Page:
Equest Answers: What to know as your child with special needs becomes an adult

Updated: Apr 22


Equest Answers Season 2 Episode 1:

What to know when your child with special needs becomes an adult


1. Guardianship – When your child becomes 18, they are required to make their own decisions. Though you are still their parent, you are no longer their legal guardian, according to the law.


What does that mean?

If you would like medical information about your child, for example, you are no longer automatically privy to that information once your child turns 18. You are no longer allowed, legally, to make decisions for your child.


What do I do to fix that?

You must file a petition with the court requesting guardianship of your child.


Where can I learn more?

A Texas Guide to Adult Guardianship: https://hhs.texas.gov/sites/default/files/documents/laws-regulations/legal-information/guardianship/pub395-guardianship.pdf


2. Housing – Where is the person with the disability going to live now that he or she is an adult?


What does that mean?

There are many options for housing – with the guardian, group home, independently, family members. It’s important to talk as a family to see what the best option is, and to ask your child what he or she prefers.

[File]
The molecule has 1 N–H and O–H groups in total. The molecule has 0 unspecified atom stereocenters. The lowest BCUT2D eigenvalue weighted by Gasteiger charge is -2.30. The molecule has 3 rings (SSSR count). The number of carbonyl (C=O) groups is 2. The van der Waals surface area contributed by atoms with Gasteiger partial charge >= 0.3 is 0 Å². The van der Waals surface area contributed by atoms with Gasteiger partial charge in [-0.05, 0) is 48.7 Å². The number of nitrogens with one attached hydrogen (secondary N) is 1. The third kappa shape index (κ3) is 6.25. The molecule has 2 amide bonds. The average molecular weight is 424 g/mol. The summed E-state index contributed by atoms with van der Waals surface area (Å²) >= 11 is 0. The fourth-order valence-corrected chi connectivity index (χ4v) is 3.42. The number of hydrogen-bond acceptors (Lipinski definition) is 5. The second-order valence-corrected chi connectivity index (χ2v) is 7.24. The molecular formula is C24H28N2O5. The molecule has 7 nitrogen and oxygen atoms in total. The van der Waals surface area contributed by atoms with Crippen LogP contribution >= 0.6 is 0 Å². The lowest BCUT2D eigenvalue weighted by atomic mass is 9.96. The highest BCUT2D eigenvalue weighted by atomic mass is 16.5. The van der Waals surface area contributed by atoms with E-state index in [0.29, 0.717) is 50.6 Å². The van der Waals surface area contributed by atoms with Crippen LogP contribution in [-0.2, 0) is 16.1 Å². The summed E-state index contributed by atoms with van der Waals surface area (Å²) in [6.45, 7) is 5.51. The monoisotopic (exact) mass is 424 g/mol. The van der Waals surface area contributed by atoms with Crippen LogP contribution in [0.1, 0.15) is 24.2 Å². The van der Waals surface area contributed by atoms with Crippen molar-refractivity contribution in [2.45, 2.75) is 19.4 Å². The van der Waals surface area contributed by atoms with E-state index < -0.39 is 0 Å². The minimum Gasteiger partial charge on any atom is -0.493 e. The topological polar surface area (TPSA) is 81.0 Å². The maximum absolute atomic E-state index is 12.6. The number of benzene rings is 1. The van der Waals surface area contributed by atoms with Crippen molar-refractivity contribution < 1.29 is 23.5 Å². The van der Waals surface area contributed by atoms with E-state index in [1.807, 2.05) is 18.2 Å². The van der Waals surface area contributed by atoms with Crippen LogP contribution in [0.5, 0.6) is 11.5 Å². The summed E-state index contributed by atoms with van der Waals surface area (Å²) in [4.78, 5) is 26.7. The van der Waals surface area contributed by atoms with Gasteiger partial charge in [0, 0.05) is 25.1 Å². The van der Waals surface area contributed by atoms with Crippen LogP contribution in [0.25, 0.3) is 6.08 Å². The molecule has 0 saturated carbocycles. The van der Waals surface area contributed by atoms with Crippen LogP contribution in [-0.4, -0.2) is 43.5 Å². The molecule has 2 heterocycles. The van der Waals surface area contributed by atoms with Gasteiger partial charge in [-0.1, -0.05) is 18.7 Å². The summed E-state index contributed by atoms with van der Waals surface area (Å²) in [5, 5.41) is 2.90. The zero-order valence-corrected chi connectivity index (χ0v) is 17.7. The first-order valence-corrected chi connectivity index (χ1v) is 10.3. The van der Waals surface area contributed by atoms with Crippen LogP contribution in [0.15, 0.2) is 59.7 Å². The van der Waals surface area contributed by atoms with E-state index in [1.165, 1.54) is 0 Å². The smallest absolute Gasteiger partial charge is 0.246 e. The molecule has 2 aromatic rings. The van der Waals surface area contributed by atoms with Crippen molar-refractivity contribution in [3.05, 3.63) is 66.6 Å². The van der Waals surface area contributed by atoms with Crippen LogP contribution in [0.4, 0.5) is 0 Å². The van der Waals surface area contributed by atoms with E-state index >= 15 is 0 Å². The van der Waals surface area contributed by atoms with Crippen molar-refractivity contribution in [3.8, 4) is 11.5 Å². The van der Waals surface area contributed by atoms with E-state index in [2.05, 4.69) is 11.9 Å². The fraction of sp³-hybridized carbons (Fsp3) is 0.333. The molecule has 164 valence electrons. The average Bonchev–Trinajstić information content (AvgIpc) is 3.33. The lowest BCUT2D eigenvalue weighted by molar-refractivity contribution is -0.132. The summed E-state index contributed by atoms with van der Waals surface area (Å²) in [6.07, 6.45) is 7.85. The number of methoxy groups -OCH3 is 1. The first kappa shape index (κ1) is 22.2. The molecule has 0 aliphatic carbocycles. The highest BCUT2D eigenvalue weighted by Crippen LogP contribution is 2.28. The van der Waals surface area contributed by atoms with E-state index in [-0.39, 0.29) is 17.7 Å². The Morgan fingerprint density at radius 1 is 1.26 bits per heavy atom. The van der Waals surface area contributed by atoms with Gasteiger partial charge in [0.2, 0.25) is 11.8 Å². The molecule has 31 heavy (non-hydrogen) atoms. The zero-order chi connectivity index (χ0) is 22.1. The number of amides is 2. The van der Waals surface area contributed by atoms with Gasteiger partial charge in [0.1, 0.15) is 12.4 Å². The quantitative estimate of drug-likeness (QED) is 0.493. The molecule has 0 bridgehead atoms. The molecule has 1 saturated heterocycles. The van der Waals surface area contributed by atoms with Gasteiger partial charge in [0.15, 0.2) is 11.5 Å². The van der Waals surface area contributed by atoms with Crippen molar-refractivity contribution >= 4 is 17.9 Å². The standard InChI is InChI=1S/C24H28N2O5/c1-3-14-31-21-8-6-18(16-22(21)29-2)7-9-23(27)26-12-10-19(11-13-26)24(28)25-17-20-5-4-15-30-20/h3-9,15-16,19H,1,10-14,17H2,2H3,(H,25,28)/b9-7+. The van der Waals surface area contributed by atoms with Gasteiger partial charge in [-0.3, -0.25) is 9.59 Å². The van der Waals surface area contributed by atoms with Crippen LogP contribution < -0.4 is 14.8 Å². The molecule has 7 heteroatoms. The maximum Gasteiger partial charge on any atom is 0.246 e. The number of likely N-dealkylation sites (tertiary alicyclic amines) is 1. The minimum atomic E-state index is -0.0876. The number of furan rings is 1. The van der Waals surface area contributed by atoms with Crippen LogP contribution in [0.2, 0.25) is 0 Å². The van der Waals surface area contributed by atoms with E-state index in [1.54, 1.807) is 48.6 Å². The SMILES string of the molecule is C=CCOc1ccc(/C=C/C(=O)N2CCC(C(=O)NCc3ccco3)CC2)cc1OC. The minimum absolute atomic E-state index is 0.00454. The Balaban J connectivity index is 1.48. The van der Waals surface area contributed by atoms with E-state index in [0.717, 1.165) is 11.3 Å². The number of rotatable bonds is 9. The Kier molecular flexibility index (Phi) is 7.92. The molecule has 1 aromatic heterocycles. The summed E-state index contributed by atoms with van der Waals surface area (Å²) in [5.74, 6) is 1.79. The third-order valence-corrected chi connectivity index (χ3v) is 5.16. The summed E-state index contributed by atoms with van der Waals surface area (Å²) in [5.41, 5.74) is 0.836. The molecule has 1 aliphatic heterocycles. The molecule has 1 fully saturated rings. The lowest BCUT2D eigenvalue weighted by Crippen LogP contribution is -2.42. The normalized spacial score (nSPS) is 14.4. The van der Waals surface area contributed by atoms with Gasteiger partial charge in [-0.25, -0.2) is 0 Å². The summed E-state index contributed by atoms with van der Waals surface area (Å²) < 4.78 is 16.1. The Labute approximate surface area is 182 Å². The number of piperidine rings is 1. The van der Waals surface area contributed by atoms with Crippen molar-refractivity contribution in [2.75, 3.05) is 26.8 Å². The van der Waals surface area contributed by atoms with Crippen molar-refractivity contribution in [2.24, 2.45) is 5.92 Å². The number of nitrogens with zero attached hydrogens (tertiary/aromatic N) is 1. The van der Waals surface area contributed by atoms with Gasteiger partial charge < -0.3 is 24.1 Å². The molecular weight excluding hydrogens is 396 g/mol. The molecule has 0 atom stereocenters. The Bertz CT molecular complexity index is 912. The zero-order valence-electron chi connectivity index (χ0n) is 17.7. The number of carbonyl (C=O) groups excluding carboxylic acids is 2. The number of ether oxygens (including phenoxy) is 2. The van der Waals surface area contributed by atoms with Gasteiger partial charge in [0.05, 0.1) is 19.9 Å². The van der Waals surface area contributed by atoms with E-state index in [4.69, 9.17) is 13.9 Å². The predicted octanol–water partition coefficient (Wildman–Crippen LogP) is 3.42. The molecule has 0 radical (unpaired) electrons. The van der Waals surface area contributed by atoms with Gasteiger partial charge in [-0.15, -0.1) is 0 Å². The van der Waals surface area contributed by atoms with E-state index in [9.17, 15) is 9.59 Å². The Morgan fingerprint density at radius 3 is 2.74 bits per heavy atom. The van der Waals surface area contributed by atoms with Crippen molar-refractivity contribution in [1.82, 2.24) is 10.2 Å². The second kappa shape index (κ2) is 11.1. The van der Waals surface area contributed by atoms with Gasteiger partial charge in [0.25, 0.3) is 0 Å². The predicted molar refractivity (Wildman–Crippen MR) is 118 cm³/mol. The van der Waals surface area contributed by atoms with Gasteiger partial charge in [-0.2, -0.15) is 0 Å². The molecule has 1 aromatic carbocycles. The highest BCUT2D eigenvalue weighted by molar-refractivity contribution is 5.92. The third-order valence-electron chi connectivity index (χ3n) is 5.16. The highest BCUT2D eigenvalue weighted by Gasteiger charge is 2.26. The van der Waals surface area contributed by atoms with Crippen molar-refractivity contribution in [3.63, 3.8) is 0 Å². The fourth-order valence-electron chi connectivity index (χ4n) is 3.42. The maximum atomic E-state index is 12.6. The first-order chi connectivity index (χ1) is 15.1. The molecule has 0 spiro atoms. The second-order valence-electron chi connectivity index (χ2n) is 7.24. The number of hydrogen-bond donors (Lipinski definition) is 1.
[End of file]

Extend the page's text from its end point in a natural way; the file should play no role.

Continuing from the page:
Where can I learn more?

Housing Choices for Young Adults with Disabilities by Navigate Life Texas: https://www.navigatelifetexas.org/en/transition-to-adulthood/housing-choices-for-young-adults-with-disabilities


3. Government benefits – At the age of 18 benefits are available based on the individual’s income.


What does that mean?

The benefits your child can receive are now based on your child’s income rather than your household income regardless of whether the child continues to live with you. Your child can even be responsible for paying you rent or lodging if that’s of interest to you.

You might not have qualified for certain benefits when your child was underage, but now he or she might qualify based on his or her income.


Where can I learn more?

Texas Health & Human Services: https://hhs.texas.gov/services/disability


4. The Plan – Education, Job Opportunities, Social Settings


What does this mean?

Discuss what’s next for your child. Typically, children with special needs age out of public-school systems at 18 or 21 years of age – so what’s next? Does he or she want to work? Are there college programs available? Does he or she want to attend a day program? Include your child and explore what he or she likes.


Where can I learn more?

A Transition Guide to Postsecondary Education and Employment for Students and Youth with Disabilities: https://www2.ed.gov/about/offices/list/osers/transition/products/postsecondary-transition-guide-may-2017.pdf


Transition Planning for Students with Disabilities: What’s After Public Education? https://www.navigatelifetexas.org/en/education-schools/transition-planning-for-students-with-disabilities


5. Social – There are many social interactions and engagements in school, but what happens after school? What does your child’s social life look like once he or she is an adult?


What does this mean?

How has your child prepared for life after school? What does a social life look like in their living situation – are they at home with parents, in a group home, living independently? How do you keep the interaction with others going? How can your family unit ensure that your child isn’t sitting at home alone on an iPad?


Where can I learn more?